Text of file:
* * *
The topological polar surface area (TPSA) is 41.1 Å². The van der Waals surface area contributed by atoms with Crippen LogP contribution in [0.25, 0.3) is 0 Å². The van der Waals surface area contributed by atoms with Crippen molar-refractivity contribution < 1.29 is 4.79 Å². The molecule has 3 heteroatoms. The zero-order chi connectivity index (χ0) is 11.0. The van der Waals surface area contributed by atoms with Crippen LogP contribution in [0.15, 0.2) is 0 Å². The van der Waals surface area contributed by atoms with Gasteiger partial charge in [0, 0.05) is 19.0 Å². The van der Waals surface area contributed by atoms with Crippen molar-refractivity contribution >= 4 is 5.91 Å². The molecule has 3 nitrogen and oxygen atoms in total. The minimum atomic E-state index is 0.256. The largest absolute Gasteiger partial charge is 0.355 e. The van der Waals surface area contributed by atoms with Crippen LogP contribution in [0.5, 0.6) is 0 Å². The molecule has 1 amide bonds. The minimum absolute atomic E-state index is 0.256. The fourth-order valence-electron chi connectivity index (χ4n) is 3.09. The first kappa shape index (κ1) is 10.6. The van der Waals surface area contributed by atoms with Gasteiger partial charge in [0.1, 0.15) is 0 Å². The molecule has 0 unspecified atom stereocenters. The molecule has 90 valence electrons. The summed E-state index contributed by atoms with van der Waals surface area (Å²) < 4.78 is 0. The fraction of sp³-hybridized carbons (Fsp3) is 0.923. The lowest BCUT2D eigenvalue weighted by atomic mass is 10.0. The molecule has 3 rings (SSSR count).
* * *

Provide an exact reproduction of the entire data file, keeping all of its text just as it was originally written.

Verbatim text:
The topological polar surface area (TPSA) is 41.1 Å². The van der Waals surface area contributed by atoms with Crippen LogP contribution in [0.25, 0.3) is 0 Å². The van der Waals surface area contributed by atoms with Crippen molar-refractivity contribution < 1.29 is 4.79 Å². The molecule has 3 heteroatoms. The zero-order chi connectivity index (χ0) is 11.0. The van der Waals surface area contributed by atoms with Crippen LogP contribution in [0.15, 0.2) is 0 Å². The van der Waals surface area contributed by atoms with Gasteiger partial charge in [0, 0.05) is 19.0 Å². The van der Waals surface area contributed by atoms with Crippen molar-refractivity contribution >= 4 is 5.91 Å². The molecule has 3 nitrogen and oxygen atoms in total. The minimum atomic E-state index is 0.256. The largest absolute Gasteiger partial charge is 0.355 e. The van der Waals surface area contributed by atoms with Crippen LogP contribution in [0.5, 0.6) is 0 Å². The molecule has 1 amide bonds. The minimum absolute atomic E-state index is 0.256. The fourth-order valence-electron chi connectivity index (χ4n) is 3.09. The first kappa shape index (κ1) is 10.6. The van der Waals surface area contributed by atoms with Gasteiger partial charge in [0.1, 0.15) is 0 Å². The molecule has 0 unspecified atom stereocenters. The molecule has 90 valence electrons. The summed E-state index contributed by atoms with van der Waals surface area (Å²) < 4.78 is 0. The fraction of sp³-hybridized carbons (Fsp3) is 0.923. The lowest BCUT2D eigenvalue weighted by atomic mass is 10.0. The molecule has 3 rings (SSSR count).